As with regards to the product registration in Vietnam, CSDT will be required for class C and class D starting from January 1st, 2024. That is,
- Starting from January 1st, 2024, CSDT will be mandatory.

- Before December 31st, 2023: Only a brief description, IFU, Labelling, etc. will have to be submitted.

Further, please note that the maximum number of compliances for fast-track registration applications and full evaluation registration (submitted before 2024) and import license application to Vietnam’s MoH has been adjusted from five to only three compliances.

6. Thailand:
As for the important updates for Thai FDA, it is noteworthy to point out that Thailand registration can be processed either via the full evaluation route or via three different expedited registration routes. However, five medical device categories are required to be processed via the full evaluation route, as outlined below:
- 1. Medical devices with new technology (AI: Artificial Intelligence).
- 2. Medical devices, which are amended from hospitals and professional use to home use. For example, laser hair stimulation, or LED red light wrinkle reduction or other light colors (except blue light to treat acne).
- 3. Medical devices that require a “specialist evaluation” to prove their efficacy and safety. This includes for instance, products that do not contain HA but that are used to correct skin defects, silk products used for lifting products used for intracellular storage, such as PRP or stem cells and injecting such cells back into the human body.
- 4. Medical devices with serious adverse events history or device deficiencies, which may lead to serious adverse device effect.
- 5. Medical devices with specific guidance announced by the Ministry of Public Health:
Injectable Hyaluronic Acid for Skin Correction

- Implanted Silicone Breast Prosthesis

  • - Human Blood Bag

  • - Condom

  • - Ophthalmic Viscosurgical Devices

  • - Surgical Gloves

  • - Contact Lens

  • - Concentrate for Haemodialysis

  • - Teeth Whitening

  • - Contact Lens Care Products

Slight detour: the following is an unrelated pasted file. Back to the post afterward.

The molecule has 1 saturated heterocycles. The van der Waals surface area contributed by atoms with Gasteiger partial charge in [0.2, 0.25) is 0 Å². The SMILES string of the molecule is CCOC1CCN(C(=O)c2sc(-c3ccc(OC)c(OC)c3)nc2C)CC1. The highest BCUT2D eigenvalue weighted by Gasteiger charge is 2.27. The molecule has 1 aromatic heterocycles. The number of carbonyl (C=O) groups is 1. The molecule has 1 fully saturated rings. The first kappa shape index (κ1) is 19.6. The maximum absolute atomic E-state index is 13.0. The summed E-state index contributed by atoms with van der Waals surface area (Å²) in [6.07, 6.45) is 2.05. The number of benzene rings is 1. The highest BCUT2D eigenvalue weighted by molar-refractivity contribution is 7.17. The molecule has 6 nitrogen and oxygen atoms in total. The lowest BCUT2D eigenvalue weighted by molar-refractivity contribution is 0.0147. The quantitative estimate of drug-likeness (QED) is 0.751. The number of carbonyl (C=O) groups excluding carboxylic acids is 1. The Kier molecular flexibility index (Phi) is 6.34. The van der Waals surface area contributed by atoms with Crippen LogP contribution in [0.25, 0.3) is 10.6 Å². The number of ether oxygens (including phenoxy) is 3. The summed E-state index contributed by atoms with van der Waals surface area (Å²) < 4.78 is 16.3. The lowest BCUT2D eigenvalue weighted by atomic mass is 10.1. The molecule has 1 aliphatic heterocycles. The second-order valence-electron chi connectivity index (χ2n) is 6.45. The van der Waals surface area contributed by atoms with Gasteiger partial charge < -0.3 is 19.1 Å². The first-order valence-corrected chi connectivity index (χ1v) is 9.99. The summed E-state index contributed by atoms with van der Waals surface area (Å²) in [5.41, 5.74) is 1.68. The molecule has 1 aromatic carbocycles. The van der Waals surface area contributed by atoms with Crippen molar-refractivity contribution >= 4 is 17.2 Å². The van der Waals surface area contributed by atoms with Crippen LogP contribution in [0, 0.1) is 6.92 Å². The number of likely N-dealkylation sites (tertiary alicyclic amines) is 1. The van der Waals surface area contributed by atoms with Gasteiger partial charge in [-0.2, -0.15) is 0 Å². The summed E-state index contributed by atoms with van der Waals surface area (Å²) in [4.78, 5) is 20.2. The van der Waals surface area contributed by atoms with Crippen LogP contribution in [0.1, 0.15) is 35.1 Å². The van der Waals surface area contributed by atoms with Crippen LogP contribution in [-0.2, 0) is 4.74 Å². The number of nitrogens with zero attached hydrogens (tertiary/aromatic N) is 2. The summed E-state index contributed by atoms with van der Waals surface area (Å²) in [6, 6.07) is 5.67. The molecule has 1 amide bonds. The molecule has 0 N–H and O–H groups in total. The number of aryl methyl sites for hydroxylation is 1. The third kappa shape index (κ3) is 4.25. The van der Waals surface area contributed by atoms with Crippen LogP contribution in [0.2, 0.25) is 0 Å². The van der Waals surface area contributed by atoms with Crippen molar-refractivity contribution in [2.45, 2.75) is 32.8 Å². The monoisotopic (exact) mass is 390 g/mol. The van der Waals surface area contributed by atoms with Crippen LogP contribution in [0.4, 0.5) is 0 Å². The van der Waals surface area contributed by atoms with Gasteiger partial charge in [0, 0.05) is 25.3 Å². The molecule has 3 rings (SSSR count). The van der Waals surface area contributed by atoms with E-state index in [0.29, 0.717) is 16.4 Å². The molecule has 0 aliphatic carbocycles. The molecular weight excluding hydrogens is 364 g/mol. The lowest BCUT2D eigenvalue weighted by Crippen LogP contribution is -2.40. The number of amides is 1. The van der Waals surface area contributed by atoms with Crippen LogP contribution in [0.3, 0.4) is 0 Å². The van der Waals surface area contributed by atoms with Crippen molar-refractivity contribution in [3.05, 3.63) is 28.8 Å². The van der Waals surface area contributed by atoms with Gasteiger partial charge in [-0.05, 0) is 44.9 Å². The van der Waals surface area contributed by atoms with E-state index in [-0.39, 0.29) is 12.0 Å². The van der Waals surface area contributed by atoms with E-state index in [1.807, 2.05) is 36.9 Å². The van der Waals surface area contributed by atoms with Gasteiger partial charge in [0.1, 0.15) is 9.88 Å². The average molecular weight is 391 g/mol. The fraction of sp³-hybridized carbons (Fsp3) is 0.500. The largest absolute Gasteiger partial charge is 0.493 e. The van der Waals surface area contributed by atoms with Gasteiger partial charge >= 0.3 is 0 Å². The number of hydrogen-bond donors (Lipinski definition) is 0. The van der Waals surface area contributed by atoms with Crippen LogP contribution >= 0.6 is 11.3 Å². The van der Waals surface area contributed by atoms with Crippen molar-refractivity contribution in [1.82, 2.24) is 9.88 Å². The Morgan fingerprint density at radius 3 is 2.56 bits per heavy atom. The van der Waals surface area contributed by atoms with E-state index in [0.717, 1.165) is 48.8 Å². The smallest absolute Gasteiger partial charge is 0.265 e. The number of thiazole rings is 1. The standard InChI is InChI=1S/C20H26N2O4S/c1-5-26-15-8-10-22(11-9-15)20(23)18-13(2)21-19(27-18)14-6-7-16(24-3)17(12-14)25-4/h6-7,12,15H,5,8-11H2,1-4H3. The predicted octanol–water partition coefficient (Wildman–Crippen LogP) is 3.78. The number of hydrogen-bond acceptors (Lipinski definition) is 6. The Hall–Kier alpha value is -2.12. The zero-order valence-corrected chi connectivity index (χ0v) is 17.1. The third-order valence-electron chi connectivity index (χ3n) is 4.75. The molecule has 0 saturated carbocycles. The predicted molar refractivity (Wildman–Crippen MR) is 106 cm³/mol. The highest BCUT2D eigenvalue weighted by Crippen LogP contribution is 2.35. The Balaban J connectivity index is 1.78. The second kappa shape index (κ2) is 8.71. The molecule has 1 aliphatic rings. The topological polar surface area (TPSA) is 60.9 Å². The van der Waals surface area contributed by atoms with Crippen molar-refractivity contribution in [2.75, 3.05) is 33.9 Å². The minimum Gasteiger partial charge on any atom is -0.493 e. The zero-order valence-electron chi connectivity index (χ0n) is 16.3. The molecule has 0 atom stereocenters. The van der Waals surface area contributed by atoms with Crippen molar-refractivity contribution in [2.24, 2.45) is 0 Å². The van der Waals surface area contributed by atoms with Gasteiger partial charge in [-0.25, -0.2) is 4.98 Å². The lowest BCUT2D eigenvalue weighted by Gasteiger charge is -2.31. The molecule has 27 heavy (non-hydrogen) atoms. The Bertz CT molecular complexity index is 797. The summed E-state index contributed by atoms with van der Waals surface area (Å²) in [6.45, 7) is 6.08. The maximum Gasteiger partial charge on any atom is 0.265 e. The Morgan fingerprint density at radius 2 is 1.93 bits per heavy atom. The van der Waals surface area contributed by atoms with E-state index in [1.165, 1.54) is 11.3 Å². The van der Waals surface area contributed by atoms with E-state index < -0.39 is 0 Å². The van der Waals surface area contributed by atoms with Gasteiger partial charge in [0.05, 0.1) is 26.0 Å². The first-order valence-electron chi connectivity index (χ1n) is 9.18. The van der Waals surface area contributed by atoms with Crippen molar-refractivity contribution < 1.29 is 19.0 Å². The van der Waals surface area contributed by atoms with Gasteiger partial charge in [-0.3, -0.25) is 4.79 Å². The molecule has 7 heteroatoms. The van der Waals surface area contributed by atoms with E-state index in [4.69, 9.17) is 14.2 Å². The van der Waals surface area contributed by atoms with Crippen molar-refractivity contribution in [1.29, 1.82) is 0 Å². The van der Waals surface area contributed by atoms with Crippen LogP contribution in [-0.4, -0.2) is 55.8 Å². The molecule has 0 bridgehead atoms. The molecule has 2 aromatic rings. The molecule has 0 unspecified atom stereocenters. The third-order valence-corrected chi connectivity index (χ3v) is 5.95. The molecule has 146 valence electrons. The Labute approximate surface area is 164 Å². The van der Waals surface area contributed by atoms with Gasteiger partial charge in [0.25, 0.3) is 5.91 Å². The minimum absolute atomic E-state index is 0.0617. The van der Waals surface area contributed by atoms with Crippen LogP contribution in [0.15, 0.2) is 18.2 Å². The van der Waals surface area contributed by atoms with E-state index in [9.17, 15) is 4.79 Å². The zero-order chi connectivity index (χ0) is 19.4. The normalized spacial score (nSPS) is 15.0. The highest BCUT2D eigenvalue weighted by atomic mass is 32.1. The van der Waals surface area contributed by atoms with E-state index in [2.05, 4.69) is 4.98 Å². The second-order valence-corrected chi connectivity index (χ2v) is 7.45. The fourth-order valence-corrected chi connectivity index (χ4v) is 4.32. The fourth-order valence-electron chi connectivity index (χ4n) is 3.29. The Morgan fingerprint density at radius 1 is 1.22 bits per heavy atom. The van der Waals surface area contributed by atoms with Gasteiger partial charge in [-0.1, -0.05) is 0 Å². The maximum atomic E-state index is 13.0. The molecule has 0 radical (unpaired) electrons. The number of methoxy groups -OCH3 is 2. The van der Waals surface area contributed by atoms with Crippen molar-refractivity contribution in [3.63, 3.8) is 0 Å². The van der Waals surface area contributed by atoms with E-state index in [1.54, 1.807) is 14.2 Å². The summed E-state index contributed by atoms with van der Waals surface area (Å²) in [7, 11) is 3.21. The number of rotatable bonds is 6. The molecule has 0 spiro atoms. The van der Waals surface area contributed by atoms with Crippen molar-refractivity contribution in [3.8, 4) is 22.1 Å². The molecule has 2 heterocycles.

• - Products Containing Alcohol for Medical Device

  • - Physical Therapy Devices

  • - Insulin Syringe (U-40, U0100)

  • - HIV Test Kits

  • - HIV Screening (Self-test)

  • - Methamphetamine Urine Drug Test Kits

For other products not covered in the 5 categories above requiring Thai FDA full evaluation, they may be eligible for either of the 3 expedited registration routes currently in existence in Thailand as outlined below:

* Registration costs for the expedited routes will be reduced by 53,000 baht (depending on its risk classification), a waiver cost on the expert review process



Integration of MoH Licensing System with OSS RBA (Online Single Submission Risk-Based Approach)

[2] Pharmaceutical and Medical Device Dictionary

[3] Presidential Decree No 6/2023 on Halal Certification for Drugs, Biological Products, and Medical Devices

Singapore HSA Published List of Covid-19 Test Kits Authorized for Professional Use

[2] HSA Publishes Regulatory Guidelines for Laboratory Developed Tests (LDTS)

[3] Announcement on Public Consultation for the Proposed Framework and Implementation of the Cybersecurity Labelling Scheme for Medical Devices [CLS(MD)]

[4] Cybersecurity Labelling Scheme for Medical Devices
The Philippines:
Abridged Process for Registration of ASEAN Approved Medical Devices

[2] PFDA Released FDA Circular No. 2021-002-C Further Extending the Application Period for CMDN for Class B, C, and D Medical Devices

Change Notification for Registered Medical Device

[2] Requirements for Labelling of Medical Device

[3] Harmonized Classification of Medical Devices in ASEAN

Decree 07/2023/ND-CP Dated March 3 of 2023 Amends and Supplements Decree 98/2021/ND-CP  
[2] Decree 07/2023/ND-CP dated March 3, 2023 amending and supplementing the Government's Decree No. 98/2021/ND-CP dated November 8, 2021 on medical device management.

WHO Collaborative Registration Procedure for IVD Products in Thailand